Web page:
It is declared to be in the public interest to: Foster the responsible, balanced development, production, and utilization of the natural resources of oil and gas in the state of Colorado in a manner of consistent with protection of the public health, safety, and welfare, including protection of the environment and wildlife resources.
C.R.S. § 34-60-102. Emphasis added. Whereas the District Court concluded that the Act requires a balancing of industry interests with environmental concerns, the Court of Appeals concluded that industry interests are entirely subservient to environmental concerns. Why? Because the Court focused on the clause, “in a manner consist with,” to conclude that the responsible and balanced development of oil and gas is subject to the absolute protection of the environment. In the Court’s view, protection of the environment is a condition precedent to the responsible development of oil and gas resources, rather than part of a balancing test.
The Court simply brushed aside § 34-60-106(2)(d)’s requirement that cost-effectiveness and technical feasibility be considered in conjunction with environmental concerns, focusing instead on § 34-60-106(2)(d)’s delegation to the Commission of authority to “prevent and mitigate significant adverse environmental impacts…to the extent necessary to protect public health.” Emphasis added. The Court reasoned that the statutory language, “to the extent necessary,” is further evidence of the General Assembly’s intent to make protection of the environment a mandatory condition of permit issuance rather than a factor in a general balancing inquiry.
In the dissent, Judge Booras urged Chevron deference to the Commission’s interpretation of the Act. Judge Booras also took issue with the majority’s interpretation of the phrase, “in a manner consistent with.” Contrary to the majority’s view, Judge Booras pointed out that “consistent with” is more commonly understood to denote compatibility, harmony, and congruity. In other words, the term signifies a balancing process. Additionally, Judge Booras noted that a legislative declaration should only be used to interpret a statute that is ambiguous and cannot be used to override the language of the statute. After all, the best evidence of the legislature’s intent is embodied in the unambiguous wording of the statute itself.
The majority opinion in Martinez is an example of how general principles of statutory construction can be tortured by a court in order to dictate a specific outcome. Although attorneys may wish to think of the traditional canons of statutory interpretation as hard and fast rules, they are sometimes viewed more like guidelines that can cut either way, depending on which interpretive principle the court employs and how much weight the various principles are given.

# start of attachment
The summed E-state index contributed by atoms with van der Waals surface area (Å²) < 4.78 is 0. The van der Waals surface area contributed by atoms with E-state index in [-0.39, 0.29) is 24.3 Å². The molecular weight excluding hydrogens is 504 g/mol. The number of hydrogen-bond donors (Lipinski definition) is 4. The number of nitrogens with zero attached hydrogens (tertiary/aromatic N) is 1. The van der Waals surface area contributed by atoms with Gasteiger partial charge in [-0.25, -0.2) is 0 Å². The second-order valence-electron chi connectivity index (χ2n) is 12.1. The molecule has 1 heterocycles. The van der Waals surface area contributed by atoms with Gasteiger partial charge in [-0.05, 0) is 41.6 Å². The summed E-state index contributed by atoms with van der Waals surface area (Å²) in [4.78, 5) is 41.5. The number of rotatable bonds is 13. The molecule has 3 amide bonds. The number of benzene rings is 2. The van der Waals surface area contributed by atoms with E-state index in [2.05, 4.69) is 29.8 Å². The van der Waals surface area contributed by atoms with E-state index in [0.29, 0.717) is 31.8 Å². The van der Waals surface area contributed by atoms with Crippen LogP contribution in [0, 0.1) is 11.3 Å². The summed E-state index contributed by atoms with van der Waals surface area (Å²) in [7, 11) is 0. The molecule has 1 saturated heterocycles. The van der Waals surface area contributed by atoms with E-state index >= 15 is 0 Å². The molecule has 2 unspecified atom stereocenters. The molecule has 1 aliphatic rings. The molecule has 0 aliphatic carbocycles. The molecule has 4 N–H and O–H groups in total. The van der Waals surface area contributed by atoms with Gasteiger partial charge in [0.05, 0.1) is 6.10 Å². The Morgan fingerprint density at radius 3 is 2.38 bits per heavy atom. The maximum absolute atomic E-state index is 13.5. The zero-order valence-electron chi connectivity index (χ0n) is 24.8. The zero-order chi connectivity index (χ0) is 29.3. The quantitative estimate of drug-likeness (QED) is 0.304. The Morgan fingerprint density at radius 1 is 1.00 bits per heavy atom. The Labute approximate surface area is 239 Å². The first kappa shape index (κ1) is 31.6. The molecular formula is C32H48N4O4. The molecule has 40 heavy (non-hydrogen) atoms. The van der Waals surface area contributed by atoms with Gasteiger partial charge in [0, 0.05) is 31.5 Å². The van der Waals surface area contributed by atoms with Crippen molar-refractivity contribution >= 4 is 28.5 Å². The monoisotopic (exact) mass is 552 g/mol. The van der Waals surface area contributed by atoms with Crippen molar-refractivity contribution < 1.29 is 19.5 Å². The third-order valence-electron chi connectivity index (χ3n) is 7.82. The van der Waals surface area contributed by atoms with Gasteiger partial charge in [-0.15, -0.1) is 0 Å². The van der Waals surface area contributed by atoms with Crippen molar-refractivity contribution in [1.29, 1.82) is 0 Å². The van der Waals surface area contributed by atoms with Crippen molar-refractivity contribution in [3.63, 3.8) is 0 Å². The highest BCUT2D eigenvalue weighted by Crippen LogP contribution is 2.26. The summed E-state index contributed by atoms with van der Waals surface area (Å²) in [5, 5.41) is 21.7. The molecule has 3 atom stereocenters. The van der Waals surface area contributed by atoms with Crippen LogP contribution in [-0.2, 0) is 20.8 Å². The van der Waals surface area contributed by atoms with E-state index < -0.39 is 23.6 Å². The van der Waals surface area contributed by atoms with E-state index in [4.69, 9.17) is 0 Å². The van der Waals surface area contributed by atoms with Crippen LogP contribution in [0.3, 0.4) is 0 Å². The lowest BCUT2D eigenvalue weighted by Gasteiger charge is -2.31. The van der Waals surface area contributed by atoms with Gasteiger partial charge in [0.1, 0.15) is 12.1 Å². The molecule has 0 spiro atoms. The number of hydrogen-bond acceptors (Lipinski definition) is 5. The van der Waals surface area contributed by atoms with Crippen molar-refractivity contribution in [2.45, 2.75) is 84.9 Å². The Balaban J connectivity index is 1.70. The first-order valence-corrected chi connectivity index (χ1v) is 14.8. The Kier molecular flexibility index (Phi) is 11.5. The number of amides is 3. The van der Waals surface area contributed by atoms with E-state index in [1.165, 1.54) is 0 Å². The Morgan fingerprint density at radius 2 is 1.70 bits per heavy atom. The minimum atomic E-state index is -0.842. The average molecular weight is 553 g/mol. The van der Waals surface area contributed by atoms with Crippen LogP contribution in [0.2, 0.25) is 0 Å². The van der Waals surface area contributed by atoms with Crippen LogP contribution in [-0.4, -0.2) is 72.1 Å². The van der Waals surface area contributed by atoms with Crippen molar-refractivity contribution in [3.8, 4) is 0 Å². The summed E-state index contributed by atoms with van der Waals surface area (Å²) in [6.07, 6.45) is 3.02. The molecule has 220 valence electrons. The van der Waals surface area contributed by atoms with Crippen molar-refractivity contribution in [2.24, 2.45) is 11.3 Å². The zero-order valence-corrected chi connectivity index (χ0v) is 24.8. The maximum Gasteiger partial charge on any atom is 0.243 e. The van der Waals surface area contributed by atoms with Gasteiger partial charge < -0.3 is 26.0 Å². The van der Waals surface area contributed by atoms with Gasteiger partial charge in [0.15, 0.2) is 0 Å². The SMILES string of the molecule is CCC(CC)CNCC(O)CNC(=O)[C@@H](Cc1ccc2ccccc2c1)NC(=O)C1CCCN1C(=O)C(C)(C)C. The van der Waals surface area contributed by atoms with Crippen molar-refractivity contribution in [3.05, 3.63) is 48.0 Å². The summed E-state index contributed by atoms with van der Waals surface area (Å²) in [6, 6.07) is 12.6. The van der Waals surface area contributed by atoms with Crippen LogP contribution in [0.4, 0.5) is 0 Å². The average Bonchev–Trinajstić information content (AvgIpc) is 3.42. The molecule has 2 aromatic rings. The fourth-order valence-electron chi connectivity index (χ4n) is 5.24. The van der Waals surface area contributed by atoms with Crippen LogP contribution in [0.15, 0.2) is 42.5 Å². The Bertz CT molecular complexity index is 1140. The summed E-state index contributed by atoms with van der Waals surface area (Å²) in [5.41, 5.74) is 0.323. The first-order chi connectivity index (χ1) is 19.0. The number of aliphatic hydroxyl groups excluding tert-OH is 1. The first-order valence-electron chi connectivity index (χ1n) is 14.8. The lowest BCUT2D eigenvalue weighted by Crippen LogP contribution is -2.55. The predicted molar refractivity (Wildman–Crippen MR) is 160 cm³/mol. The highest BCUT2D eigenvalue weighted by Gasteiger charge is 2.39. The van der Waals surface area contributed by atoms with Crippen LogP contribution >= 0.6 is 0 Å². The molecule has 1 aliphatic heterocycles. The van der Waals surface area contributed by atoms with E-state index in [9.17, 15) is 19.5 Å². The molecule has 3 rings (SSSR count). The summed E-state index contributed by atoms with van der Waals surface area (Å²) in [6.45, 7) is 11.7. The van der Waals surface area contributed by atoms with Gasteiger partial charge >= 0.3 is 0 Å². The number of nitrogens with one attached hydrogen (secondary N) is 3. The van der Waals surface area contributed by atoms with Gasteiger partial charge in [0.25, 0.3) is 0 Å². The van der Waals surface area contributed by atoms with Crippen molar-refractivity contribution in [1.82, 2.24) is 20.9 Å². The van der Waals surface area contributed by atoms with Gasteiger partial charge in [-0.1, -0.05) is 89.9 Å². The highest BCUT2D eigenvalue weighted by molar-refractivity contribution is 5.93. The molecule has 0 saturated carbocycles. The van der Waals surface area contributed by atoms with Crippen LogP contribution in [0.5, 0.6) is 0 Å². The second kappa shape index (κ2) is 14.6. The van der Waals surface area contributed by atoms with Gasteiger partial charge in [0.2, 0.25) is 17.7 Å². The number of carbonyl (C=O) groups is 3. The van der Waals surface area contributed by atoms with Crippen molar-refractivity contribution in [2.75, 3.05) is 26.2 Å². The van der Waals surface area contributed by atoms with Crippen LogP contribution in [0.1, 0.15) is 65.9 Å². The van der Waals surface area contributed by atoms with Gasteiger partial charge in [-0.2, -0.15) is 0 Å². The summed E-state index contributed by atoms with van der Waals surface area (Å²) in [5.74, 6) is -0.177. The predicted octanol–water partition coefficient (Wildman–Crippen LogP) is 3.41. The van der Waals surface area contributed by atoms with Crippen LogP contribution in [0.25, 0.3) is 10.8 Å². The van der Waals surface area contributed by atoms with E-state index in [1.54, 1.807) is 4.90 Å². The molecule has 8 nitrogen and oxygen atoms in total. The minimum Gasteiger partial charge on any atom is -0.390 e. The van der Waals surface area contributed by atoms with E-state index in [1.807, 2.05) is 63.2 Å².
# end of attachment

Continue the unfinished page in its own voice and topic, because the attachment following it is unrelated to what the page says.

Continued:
For instance, ordinarily use of the conjunctive “and” in a list means that all of the listed requirements must be satisfied, while use of the disjunctive “or” means that only one of the listed requirements need be satisfied. See, e.g., State v. Saunders, 638 S.E.2d 173, 177 (W.Va. 2006)(“It is axiomatic that where the disjunctive ‘or’ is used, it ordinarily connotes an alternative between the two [or more] clauses it connects.”). However, if a court decides that strict grammatical construction will frustrate the court’s view of the statute’s legislative intent, it can also find support for reading “and” as “or,” or “or” as “and.” See, e.g., United States v. Moore, 613 F.2d 1029 (D.C. Cir. 1979); De Sylva v. Ballentine, 351 U.S. 570, 573 (1956) (“the word ‘or’ is often used as a careless substitute for the word ‘and’”); see also LAWRENCE E. FILSON, THE LEGISLATIVE DRAFTER’S DESK REFERENCE, § 21.10 (1992) (“Both ‘and’ and ‘or’ are context-dependent, and each word is itself semantically ambiguous, and can be used in two quite different senses.”). Thus, even relatively straight-forward grammatical rules can be viewed as mere suggestions to be ignored in favor of a preferred result.
Viewed in this light, the outcome in Martinez is not so surprising. Although the plain language of Colorado’s Oil and Gas Conservation Act prohibits the Commission from enacting Petitioners’ proposed rule, the Colorado Court of Appeals decided to read the statute’s statement of legislative purpose regarding environmental protection seemingly as an absolute bar on even de minimis environmental impacts, which in turn allowed the Court to ignore the clear statutory directive to balance environmental protection with the need for oil and gas development. Thus, under the Court’s interpretation of the Act, a rule prohibiting issuance of oil and gas permits based on a speculative cumulative contribution to “climate change” would not necessarily be prohibited. Accordingly, the case has been remanded to the District Court with instructions to remand to the Commission for reconsideration of the proposed rule in light of the March 23rd opinion.